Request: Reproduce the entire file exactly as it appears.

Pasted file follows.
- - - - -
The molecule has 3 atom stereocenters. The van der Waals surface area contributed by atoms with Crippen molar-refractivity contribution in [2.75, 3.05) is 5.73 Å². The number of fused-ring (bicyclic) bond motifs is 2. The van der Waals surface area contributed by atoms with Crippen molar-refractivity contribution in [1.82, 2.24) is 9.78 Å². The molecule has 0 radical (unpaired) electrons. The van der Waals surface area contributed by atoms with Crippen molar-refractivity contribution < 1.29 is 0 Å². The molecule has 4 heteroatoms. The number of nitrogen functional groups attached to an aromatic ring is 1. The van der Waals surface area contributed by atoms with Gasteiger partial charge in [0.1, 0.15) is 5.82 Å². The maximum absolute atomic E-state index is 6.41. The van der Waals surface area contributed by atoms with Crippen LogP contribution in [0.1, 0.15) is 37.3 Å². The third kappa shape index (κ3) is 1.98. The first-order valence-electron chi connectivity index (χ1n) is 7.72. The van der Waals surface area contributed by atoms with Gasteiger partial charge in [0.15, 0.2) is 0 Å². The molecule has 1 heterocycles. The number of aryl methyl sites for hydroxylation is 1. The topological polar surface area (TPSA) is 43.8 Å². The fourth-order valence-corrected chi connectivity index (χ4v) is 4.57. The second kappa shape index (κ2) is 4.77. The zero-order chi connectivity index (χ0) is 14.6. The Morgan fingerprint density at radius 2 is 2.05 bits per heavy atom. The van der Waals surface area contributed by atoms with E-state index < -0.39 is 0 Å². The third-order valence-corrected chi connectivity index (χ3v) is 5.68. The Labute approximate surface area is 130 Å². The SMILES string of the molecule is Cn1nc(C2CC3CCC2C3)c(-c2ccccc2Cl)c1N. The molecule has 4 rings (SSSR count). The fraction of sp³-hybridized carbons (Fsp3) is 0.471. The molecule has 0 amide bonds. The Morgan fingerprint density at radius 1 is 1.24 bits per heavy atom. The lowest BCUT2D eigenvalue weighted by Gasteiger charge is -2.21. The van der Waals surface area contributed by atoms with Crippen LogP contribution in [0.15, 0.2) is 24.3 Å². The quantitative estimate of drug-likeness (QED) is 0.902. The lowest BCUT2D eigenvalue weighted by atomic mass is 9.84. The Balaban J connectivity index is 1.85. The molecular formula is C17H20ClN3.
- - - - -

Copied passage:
The molecule has 3 atom stereocenters. The van der Waals surface area contributed by atoms with Crippen molar-refractivity contribution in [2.75, 3.05) is 5.73 Å². The number of fused-ring (bicyclic) bond motifs is 2. The van der Waals surface area contributed by atoms with Crippen molar-refractivity contribution in [1.82, 2.24) is 9.78 Å². The molecule has 0 radical (unpaired) electrons. The van der Waals surface area contributed by atoms with Crippen molar-refractivity contribution < 1.29 is 0 Å². The molecule has 4 heteroatoms. The number of nitrogen functional groups attached to an aromatic ring is 1. The van der Waals surface area contributed by atoms with Gasteiger partial charge in [0.1, 0.15) is 5.82 Å². The maximum absolute atomic E-state index is 6.41. The van der Waals surface area contributed by atoms with Crippen LogP contribution in [0.1, 0.15) is 37.3 Å². The third kappa shape index (κ3) is 1.98. The first-order valence-electron chi connectivity index (χ1n) is 7.72. The van der Waals surface area contributed by atoms with Gasteiger partial charge in [0.15, 0.2) is 0 Å². The molecule has 1 heterocycles. The number of aryl methyl sites for hydroxylation is 1. The topological polar surface area (TPSA) is 43.8 Å². The fourth-order valence-corrected chi connectivity index (χ4v) is 4.57. The second kappa shape index (κ2) is 4.77. The zero-order chi connectivity index (χ0) is 14.6. The Morgan fingerprint density at radius 2 is 2.05 bits per heavy atom. The van der Waals surface area contributed by atoms with E-state index < -0.39 is 0 Å². The third-order valence-corrected chi connectivity index (χ3v) is 5.68. The Labute approximate surface area is 130 Å². The SMILES string of the molecule is Cn1nc(C2CC3CCC2C3)c(-c2ccccc2Cl)c1N. The molecule has 4 rings (SSSR count). The fraction of sp³-hybridized carbons (Fsp3) is 0.471. The molecule has 0 amide bonds. The Morgan fingerprint density at radius 1 is 1.24 bits per heavy atom. The lowest BCUT2D eigenvalue weighted by Gasteiger charge is -2.21. The van der Waals surface area contributed by atoms with Crippen LogP contribution in [0.15, 0.2) is 24.3 Å². The quantitative estimate of drug-likeness (QED) is 0.902. The lowest BCUT2D eigenvalue weighted by atomic mass is 9.84. The Balaban J connectivity index is 1.85. The molecular formula is C17H20ClN3.